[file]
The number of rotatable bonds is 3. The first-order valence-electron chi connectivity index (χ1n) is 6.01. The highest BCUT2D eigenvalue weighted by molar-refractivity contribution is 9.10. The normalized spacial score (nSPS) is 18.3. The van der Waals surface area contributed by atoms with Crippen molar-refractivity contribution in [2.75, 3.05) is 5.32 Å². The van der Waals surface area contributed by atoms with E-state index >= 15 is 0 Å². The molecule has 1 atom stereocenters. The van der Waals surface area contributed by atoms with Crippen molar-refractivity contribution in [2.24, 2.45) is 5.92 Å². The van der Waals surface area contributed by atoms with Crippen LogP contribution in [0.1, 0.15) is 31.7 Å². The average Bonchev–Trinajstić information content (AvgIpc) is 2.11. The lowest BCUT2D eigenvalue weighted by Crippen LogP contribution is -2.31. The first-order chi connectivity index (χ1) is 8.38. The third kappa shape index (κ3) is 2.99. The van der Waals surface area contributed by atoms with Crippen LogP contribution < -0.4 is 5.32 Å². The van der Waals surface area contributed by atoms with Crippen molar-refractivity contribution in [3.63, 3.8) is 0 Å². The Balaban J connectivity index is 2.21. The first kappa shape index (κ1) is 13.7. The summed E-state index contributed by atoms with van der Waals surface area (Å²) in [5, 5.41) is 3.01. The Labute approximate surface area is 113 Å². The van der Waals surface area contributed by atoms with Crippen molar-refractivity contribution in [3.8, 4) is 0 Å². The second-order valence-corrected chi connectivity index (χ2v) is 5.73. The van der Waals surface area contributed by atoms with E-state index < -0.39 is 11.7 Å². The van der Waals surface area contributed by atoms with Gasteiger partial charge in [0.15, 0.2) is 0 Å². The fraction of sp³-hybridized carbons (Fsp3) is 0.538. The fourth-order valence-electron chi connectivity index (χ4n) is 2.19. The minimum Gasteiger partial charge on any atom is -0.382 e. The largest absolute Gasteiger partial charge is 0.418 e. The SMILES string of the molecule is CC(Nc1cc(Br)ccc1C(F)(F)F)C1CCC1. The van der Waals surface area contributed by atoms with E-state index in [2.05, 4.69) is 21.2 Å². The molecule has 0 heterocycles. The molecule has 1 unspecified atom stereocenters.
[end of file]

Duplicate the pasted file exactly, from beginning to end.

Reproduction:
The number of rotatable bonds is 3. The first-order valence-electron chi connectivity index (χ1n) is 6.01. The highest BCUT2D eigenvalue weighted by molar-refractivity contribution is 9.10. The normalized spacial score (nSPS) is 18.3. The van der Waals surface area contributed by atoms with Crippen molar-refractivity contribution in [2.75, 3.05) is 5.32 Å². The van der Waals surface area contributed by atoms with E-state index >= 15 is 0 Å². The molecule has 1 atom stereocenters. The van der Waals surface area contributed by atoms with Crippen molar-refractivity contribution in [2.24, 2.45) is 5.92 Å². The van der Waals surface area contributed by atoms with Crippen LogP contribution in [0.1, 0.15) is 31.7 Å². The average Bonchev–Trinajstić information content (AvgIpc) is 2.11. The lowest BCUT2D eigenvalue weighted by Crippen LogP contribution is -2.31. The first-order chi connectivity index (χ1) is 8.38. The third kappa shape index (κ3) is 2.99. The van der Waals surface area contributed by atoms with Crippen LogP contribution < -0.4 is 5.32 Å². The van der Waals surface area contributed by atoms with Crippen molar-refractivity contribution in [3.63, 3.8) is 0 Å². The Balaban J connectivity index is 2.21. The first kappa shape index (κ1) is 13.7. The summed E-state index contributed by atoms with van der Waals surface area (Å²) in [5, 5.41) is 3.01. The Labute approximate surface area is 113 Å². The van der Waals surface area contributed by atoms with Crippen molar-refractivity contribution in [3.8, 4) is 0 Å². The second-order valence-corrected chi connectivity index (χ2v) is 5.73. The van der Waals surface area contributed by atoms with E-state index < -0.39 is 11.7 Å². The van der Waals surface area contributed by atoms with Gasteiger partial charge in [0.15, 0.2) is 0 Å². The fraction of sp³-hybridized carbons (Fsp3) is 0.538. The fourth-order valence-electron chi connectivity index (χ4n) is 2.19. The minimum Gasteiger partial charge on any atom is -0.382 e. The largest absolute Gasteiger partial charge is 0.418 e. The SMILES string of the molecule is CC(Nc1cc(Br)ccc1C(F)(F)F)C1CCC1. The van der Waals surface area contributed by atoms with E-state index in [2.05, 4.69) is 21.2 Å². The molecule has 0 heterocycles. The molecule has 1 unspecified atom stereocenters.